A kind of innocent carnality runs through the film. Our three heroines actually sleep together. Fay thinks nothing of changing clothes with Carol, and she gets her backside slapped several times - by both men AND women. Trixie bathes with the door wide open, while Carol preens herself in the scantiest of negligees. The girls contrive to embarrass a rich snob by having him wake up undressed in Carol's bed. The script is loaded with playful smuttiness - taking 'Back Bay codfish' for a ride, making bedroom eyes and so forth.
It is in the show numbers, however, that the real naughtiness is on display. Busby Berkeley had had a phenomenal impact earlier in the year with his staged routines for "42nd Street", and a similar (but more risque) format is used here. Girls strip naked in silhouette, Ginger sings and dances all but nude for "We're In The Money", and metal chastity bodices are breached using can openers.
Ruby Murray and Dick Powell once again team up as the ingenue lovers, this time playing Brad and Polly - "a knockout for the mush interest". Murray is all coy charm and Powell's tenor voice is magnificent. Ginger is, as always, a beautiful and intelligent performer. Watch her pull off the gibberish verses in 'Money', and breezing through the comic dialogue in the apartment scene. Joan Blondell as Carol is simply adorable. Her sad face during the trick played on Lawrence is enough to tell us that she is falling in love. Her performance as The Spirit Of The Depression in "My Forgotten Man" is one of the great images in cinema history.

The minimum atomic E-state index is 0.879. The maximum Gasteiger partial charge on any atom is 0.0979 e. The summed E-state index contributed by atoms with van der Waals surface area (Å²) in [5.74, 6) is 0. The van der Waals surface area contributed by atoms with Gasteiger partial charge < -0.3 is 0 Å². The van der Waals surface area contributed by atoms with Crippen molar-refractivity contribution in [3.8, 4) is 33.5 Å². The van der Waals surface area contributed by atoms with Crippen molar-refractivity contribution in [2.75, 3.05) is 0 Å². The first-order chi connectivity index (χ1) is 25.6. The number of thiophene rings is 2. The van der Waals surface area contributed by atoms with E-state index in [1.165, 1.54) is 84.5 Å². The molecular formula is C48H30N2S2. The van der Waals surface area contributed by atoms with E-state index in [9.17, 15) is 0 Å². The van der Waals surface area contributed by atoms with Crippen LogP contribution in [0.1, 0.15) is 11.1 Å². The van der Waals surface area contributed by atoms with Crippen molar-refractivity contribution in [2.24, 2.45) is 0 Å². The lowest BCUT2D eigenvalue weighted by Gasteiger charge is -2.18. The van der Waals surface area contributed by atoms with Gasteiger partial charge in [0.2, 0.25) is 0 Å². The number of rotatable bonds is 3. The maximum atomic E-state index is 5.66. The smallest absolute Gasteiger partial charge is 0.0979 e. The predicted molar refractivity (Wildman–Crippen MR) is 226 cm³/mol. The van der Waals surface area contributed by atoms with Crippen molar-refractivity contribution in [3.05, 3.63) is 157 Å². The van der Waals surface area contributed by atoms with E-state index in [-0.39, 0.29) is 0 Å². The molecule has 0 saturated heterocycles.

Warren and Dubin wrote the songs - and what songs! There are amusing, playful numbers like "Pettin' In The Park", with Berkeley choreography to match, and "We're In The Money" is deservedly famous. "In The Shadows" is a lovely ballad, with a set of geodesic walkways and electrically-illuminated violins. The spine-tingling climax is the anthemic "My Forgotten Man".
"Pettin' In The Park" was originally intended to be the closing number (hence Polly in her park outfit during the final reel), but the running-order was changed. A reprise of "Pettin'" as aural wallpaper in the restaurant scene is an understated gem, with a lovely arrangement featuring muted cornets. In a nice little in-joke, the producer likes Brad's songs so much, he decides to fire Warren and Dubin. By the way - who is the girl who sits silently in the armchair throughout that long scene?
The conception for "My Forgotten Man" was "men marching, marching, marching!" A sweeping epic is told in song and action as we see breadlines, tenements, Great War doughboys and much, much more - all in one song! Joan Blondell deters the heartless cop by pulling back the bum's lapel in a vignette of great emotional power. The musical styles range through torch song, jazz, blues and more. Listen out for the trumpet's counter melody as Joan speaks the verses, the negress on the window sill with the divine alto voice, the clarinet and sax obbligato after each sung line, and the gospel-style descant. "Gee, don't it get ya?"